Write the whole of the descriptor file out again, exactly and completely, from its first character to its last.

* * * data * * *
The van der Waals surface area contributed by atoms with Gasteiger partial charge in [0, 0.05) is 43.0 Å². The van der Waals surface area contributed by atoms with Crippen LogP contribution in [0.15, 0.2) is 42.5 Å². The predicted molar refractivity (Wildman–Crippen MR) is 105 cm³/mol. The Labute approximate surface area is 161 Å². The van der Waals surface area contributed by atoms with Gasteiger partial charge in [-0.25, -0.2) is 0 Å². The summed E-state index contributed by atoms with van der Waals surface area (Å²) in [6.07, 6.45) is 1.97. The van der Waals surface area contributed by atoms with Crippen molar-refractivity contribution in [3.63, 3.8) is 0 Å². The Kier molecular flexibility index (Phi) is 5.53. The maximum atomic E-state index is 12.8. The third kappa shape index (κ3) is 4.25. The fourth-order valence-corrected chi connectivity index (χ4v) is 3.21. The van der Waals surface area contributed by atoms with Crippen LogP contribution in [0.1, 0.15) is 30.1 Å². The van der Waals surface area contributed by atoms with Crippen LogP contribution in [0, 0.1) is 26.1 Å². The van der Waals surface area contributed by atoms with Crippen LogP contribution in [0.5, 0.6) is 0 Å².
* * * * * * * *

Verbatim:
The van der Waals surface area contributed by atoms with Gasteiger partial charge in [0, 0.05) is 43.0 Å². The van der Waals surface area contributed by atoms with Crippen LogP contribution in [0.15, 0.2) is 42.5 Å². The predicted molar refractivity (Wildman–Crippen MR) is 105 cm³/mol. The Labute approximate surface area is 161 Å². The van der Waals surface area contributed by atoms with Gasteiger partial charge in [-0.25, -0.2) is 0 Å². The summed E-state index contributed by atoms with van der Waals surface area (Å²) in [6.07, 6.45) is 1.97. The van der Waals surface area contributed by atoms with Crippen molar-refractivity contribution in [3.63, 3.8) is 0 Å². The Kier molecular flexibility index (Phi) is 5.53. The maximum atomic E-state index is 12.8. The third kappa shape index (κ3) is 4.25. The fourth-order valence-corrected chi connectivity index (χ4v) is 3.21. The van der Waals surface area contributed by atoms with Crippen LogP contribution in [0.1, 0.15) is 30.1 Å². The van der Waals surface area contributed by atoms with Crippen LogP contribution in [0, 0.1) is 26.1 Å². The van der Waals surface area contributed by atoms with Crippen LogP contribution in [0.5, 0.6) is 0 Å².